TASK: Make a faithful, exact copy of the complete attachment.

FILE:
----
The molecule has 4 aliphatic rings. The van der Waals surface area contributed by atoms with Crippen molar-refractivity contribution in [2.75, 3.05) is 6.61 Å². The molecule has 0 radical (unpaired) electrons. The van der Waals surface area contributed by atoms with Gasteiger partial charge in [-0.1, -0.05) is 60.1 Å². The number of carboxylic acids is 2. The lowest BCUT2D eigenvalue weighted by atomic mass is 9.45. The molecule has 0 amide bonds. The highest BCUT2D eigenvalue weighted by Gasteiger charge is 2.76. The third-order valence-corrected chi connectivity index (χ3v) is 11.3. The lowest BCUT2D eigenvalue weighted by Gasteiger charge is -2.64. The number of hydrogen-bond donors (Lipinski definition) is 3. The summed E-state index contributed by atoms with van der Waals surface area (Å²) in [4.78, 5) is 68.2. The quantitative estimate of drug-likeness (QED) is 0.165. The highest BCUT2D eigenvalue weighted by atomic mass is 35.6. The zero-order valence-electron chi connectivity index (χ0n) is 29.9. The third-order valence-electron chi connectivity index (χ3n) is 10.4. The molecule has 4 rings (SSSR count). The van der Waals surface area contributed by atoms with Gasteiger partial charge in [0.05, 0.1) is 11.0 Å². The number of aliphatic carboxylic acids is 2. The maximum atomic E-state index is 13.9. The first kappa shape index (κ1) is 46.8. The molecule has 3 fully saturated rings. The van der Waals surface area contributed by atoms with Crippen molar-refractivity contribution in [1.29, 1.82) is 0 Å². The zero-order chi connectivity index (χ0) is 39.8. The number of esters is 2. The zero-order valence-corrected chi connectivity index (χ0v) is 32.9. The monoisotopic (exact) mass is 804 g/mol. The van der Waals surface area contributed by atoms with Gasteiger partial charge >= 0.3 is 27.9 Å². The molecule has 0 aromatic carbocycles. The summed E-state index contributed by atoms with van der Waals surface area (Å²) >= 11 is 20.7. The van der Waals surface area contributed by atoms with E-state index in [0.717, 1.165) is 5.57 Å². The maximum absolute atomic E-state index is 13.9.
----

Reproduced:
The molecule has 4 aliphatic rings. The van der Waals surface area contributed by atoms with Crippen molar-refractivity contribution in [2.75, 3.05) is 6.61 Å². The molecule has 0 radical (unpaired) electrons. The van der Waals surface area contributed by atoms with Gasteiger partial charge in [-0.1, -0.05) is 60.1 Å². The number of carboxylic acids is 2. The lowest BCUT2D eigenvalue weighted by atomic mass is 9.45. The molecule has 0 amide bonds. The highest BCUT2D eigenvalue weighted by Gasteiger charge is 2.76. The third-order valence-corrected chi connectivity index (χ3v) is 11.3. The lowest BCUT2D eigenvalue weighted by Gasteiger charge is -2.64. The number of hydrogen-bond donors (Lipinski definition) is 3. The summed E-state index contributed by atoms with van der Waals surface area (Å²) in [4.78, 5) is 68.2. The quantitative estimate of drug-likeness (QED) is 0.165. The highest BCUT2D eigenvalue weighted by atomic mass is 35.6. The zero-order valence-electron chi connectivity index (χ0n) is 29.9. The third-order valence-electron chi connectivity index (χ3n) is 10.4. The molecule has 4 rings (SSSR count). The van der Waals surface area contributed by atoms with Gasteiger partial charge in [0.05, 0.1) is 11.0 Å². The number of aliphatic carboxylic acids is 2. The maximum atomic E-state index is 13.9. The first kappa shape index (κ1) is 46.8. The molecule has 3 fully saturated rings. The van der Waals surface area contributed by atoms with Crippen molar-refractivity contribution in [1.29, 1.82) is 0 Å². The zero-order chi connectivity index (χ0) is 39.8. The number of esters is 2. The zero-order valence-corrected chi connectivity index (χ0v) is 32.9. The monoisotopic (exact) mass is 804 g/mol. The van der Waals surface area contributed by atoms with Gasteiger partial charge >= 0.3 is 27.9 Å². The molecule has 0 aromatic carbocycles. The summed E-state index contributed by atoms with van der Waals surface area (Å²) >= 11 is 20.7. The van der Waals surface area contributed by atoms with E-state index in [0.717, 1.165) is 5.57 Å². The maximum absolute atomic E-state index is 13.9.